Up & Down Death Valley

I was 5 days deep into this strange desert, the most massive National Park in the lower 48.

I sat in my van, shaded from the 98-midday-degrees and grabbed the last cool thing from the cooler, a Sierra Nevada IPA. I was saving it for this very moment, the moment of lowest morale. I clicked the green can open, a 16-ouncer, and let its bubbles dance before gulping it down. The high hit, and I pondered my place. Where was I? What state was this? With no wavelength to the outside world – only dirt roads, open-mouth landscapes and a rare passing truck – reference to place didn’t exist.

I was drawn into Death Valley’s depths and up its mountains by Daniel Arnold’s Salt To Summit. The book chronicled his unsupported walk from Badwater Basin, the lowest spot in the US (-282 feet), to Mt Whitney, the highest spot in the contiguous US (14,505 feet). After finishing his book, I hurried to REI, bought the Death Valley map and rubber-banded it with the others of the places I will go. Like the single green IPA, I need tokens to motivate.  

With over 5,000 square miles of land in the park, I easily traveled down three hundred miles of dirt and felt unaccomplished. The carvings in the Valley walls - hieroglyphics and spooky black mine shafts - spoke its human tale. Originally inhabited by the Timbisha Tribe over 1,000 years ago, the 1849 rush for gold chiseled the path for the area’s present. Designated as a National Monument by Hoover in ‘33 and then a National Park in '94, a meager plot was left for the Native Americans. For a green 20-dollar-bill I could freely roam the red land with white guilt.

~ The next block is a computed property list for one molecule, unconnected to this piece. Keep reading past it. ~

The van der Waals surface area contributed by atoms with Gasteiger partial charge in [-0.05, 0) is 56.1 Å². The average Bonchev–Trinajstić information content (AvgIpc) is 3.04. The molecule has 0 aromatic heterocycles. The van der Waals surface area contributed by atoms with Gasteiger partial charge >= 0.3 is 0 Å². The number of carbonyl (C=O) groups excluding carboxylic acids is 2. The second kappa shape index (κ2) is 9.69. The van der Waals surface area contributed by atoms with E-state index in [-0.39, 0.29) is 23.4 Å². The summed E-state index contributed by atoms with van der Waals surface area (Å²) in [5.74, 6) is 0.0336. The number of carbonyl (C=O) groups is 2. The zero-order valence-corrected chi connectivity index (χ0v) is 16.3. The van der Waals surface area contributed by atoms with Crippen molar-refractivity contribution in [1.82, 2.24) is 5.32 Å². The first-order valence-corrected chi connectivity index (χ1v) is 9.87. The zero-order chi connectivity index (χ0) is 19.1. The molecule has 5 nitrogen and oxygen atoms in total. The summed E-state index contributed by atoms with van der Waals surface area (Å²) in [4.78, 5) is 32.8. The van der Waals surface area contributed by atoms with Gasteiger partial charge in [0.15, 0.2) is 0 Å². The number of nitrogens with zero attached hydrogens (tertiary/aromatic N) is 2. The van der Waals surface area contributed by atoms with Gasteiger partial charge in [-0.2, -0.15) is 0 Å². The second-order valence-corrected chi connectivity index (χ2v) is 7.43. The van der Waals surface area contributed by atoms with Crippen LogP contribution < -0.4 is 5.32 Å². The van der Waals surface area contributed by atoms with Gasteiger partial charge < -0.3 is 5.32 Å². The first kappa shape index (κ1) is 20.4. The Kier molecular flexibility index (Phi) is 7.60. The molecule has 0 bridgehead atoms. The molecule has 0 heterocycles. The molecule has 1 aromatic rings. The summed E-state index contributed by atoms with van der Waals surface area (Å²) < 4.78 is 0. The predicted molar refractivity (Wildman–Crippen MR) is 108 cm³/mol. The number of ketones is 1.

As the days clicked on, two types of valley travelers surfaced. There were those who needed the been there, done that Death Valley merit badge. Usually on their way to Vegas, these folks hopped up and down highway 190, snapped a picture of the Badwater Basin sign and kept on blazing toward the Strip. Then there were the valley veterans, usually alone, but not really… only leaving spouses and friends for their moment. They shared their valley secrets with me, some of them accumulated over decades of exploration, and they asked for my secrets, but I didn’t have any. I asked what brought them back here when they could be anywhere. All of their answers were pretty much the same… “Because it doesn’t care that I’m here." 

Sunrise on Badwater Basin, Death Valley
The Racetrack in Death Valley, as taken from Ubehebe Peak
Tree on Wildrose Peak in Death Valley National Park
Ubehebe Crater in Death Valley National Park
Badwater Basin at sunrise with shadows
The Racetrack, lit by me running and a pair of headlamps 
Eureka Dunes just before sunrise
Eureka Dunes at sunrise